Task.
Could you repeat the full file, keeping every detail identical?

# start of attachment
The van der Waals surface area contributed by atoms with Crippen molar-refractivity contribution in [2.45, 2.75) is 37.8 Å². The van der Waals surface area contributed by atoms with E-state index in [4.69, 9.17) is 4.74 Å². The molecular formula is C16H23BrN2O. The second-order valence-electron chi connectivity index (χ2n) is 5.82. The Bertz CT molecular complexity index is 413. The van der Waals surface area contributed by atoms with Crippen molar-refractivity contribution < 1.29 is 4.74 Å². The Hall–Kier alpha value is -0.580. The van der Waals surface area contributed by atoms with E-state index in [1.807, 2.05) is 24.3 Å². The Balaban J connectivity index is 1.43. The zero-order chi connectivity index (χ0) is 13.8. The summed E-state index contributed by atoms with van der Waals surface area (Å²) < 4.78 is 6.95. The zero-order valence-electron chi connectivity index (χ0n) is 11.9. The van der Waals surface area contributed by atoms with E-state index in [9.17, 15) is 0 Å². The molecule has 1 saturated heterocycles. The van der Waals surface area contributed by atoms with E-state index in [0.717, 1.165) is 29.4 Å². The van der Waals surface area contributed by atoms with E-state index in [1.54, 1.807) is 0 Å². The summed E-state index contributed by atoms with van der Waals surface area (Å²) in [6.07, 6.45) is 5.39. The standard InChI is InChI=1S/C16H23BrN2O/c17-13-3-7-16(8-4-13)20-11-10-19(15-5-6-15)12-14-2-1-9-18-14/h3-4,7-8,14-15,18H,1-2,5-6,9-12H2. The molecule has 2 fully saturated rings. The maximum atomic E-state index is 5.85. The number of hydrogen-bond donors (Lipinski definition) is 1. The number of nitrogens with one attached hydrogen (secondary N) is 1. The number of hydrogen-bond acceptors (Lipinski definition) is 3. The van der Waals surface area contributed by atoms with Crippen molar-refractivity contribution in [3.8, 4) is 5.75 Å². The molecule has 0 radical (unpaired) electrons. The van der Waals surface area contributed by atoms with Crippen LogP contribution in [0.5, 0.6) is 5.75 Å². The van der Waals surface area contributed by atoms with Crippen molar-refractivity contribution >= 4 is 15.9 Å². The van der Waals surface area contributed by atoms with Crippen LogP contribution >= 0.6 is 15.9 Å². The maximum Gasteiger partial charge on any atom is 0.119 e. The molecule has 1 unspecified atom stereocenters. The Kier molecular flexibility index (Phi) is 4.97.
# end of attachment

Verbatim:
The van der Waals surface area contributed by atoms with Crippen molar-refractivity contribution in [2.45, 2.75) is 37.8 Å². The van der Waals surface area contributed by atoms with E-state index in [4.69, 9.17) is 4.74 Å². The molecular formula is C16H23BrN2O. The second-order valence-electron chi connectivity index (χ2n) is 5.82. The Bertz CT molecular complexity index is 413. The van der Waals surface area contributed by atoms with Crippen molar-refractivity contribution < 1.29 is 4.74 Å². The Hall–Kier alpha value is -0.580. The van der Waals surface area contributed by atoms with E-state index in [1.807, 2.05) is 24.3 Å². The Balaban J connectivity index is 1.43. The zero-order chi connectivity index (χ0) is 13.8. The summed E-state index contributed by atoms with van der Waals surface area (Å²) < 4.78 is 6.95. The zero-order valence-electron chi connectivity index (χ0n) is 11.9. The van der Waals surface area contributed by atoms with E-state index in [9.17, 15) is 0 Å². The molecule has 1 saturated heterocycles. The van der Waals surface area contributed by atoms with E-state index in [0.717, 1.165) is 29.4 Å². The van der Waals surface area contributed by atoms with E-state index in [1.54, 1.807) is 0 Å². The summed E-state index contributed by atoms with van der Waals surface area (Å²) in [6.07, 6.45) is 5.39. The standard InChI is InChI=1S/C16H23BrN2O/c17-13-3-7-16(8-4-13)20-11-10-19(15-5-6-15)12-14-2-1-9-18-14/h3-4,7-8,14-15,18H,1-2,5-6,9-12H2. The molecule has 2 fully saturated rings. The maximum atomic E-state index is 5.85. The number of hydrogen-bond donors (Lipinski definition) is 1. The number of nitrogens with one attached hydrogen (secondary N) is 1. The number of hydrogen-bond acceptors (Lipinski definition) is 3. The van der Waals surface area contributed by atoms with Crippen molar-refractivity contribution in [3.8, 4) is 5.75 Å². The molecule has 0 radical (unpaired) electrons. The van der Waals surface area contributed by atoms with Crippen LogP contribution in [0.5, 0.6) is 5.75 Å². The van der Waals surface area contributed by atoms with Crippen molar-refractivity contribution >= 4 is 15.9 Å². The van der Waals surface area contributed by atoms with Crippen LogP contribution >= 0.6 is 15.9 Å². The maximum Gasteiger partial charge on any atom is 0.119 e. The molecule has 1 unspecified atom stereocenters. The Kier molecular flexibility index (Phi) is 4.97.